Filliou’s Eternal Network connected the Western Front to its counterparts dotted across the globe, but the members were immersed in other postal exchange networks as well, including Ray Johnson’s New York Correspondence School of Art and the Image Bank founded in 1969 by Morris and Vincent Trasov. In an obvious nod to Johnson, Lewis founded the humorously named New York Corres Sponge Dance School Vancouver, under the auspice of which he performed synchronized swimming dance routines with all the swimmers sporting a shark-fin cap.
From top: Martha Rosler, slowscan transmission, 1990; Vincent Trasov, Mr. Peanut Mayoralty Campaign, 1974; Wadada Leo Smith, solo concert, 1976.
Lewis, Morris, and Martin Bartlett provided guidance as well as a lineage and local context for the kinds of experimental art activities that took place in Vancouver before the inception of the Western Front. As members of Intermedia (short for Intermedia Artists Cooperative as well as being a Fluxus reference to discipline-blurring), the three artists brought much of the ethos of the previous collective to the Western Front. Lewis recounts the arts community in Vancouver in the 1960s and some of the events that led up to the formation of the Western Front:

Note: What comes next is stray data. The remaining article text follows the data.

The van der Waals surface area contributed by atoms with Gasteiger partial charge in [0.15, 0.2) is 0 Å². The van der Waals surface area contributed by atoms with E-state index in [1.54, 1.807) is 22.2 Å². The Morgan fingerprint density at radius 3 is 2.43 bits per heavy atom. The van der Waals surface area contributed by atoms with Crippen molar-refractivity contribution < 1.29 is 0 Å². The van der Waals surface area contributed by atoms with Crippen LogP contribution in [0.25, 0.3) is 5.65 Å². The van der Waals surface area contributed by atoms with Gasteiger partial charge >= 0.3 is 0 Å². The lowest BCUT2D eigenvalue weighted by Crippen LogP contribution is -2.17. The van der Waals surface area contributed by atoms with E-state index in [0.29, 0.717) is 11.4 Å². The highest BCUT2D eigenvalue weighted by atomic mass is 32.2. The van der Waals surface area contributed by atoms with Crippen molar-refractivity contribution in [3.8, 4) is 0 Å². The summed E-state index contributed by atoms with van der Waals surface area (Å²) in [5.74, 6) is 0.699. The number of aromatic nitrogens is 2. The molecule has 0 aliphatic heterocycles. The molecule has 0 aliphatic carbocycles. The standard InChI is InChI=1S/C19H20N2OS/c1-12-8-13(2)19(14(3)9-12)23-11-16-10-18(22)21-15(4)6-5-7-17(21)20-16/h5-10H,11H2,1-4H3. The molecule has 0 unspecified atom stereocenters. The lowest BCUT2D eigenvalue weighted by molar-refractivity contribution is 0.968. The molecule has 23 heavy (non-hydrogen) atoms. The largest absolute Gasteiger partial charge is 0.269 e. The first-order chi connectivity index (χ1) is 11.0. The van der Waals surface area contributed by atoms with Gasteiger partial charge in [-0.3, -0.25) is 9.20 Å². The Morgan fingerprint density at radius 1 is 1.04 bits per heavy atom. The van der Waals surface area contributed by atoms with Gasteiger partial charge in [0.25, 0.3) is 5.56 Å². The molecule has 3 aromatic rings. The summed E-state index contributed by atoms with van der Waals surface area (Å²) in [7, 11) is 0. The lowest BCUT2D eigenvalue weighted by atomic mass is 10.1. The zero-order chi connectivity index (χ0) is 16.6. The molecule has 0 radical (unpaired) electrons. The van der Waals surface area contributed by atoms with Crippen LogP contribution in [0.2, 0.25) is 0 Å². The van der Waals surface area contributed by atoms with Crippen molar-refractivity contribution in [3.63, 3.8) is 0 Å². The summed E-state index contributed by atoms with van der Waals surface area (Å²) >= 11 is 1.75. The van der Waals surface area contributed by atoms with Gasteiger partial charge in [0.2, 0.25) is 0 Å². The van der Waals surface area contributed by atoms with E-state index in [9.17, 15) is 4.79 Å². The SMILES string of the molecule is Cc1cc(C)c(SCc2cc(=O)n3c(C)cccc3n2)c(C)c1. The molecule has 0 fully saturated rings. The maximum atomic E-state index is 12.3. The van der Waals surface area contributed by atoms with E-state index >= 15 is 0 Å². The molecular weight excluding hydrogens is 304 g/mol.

Intermedia established an art community in Vancouver… I think in the late sixties it had arisen as part of that period’s worldwide young people’s (student) uprising, drugs, free love, and back to the earth movement. McLuhan and Buckminster Fuller were looked at seriously. The environment at Intermedia was collaborative, but artists did individual work as well… Deborah Hay, Steve Paxton, and Yvonne Rainer came and gave performance art workshops and the first performances in Vancouver were done in 1968. By 1973 Intermedia had ceased operating.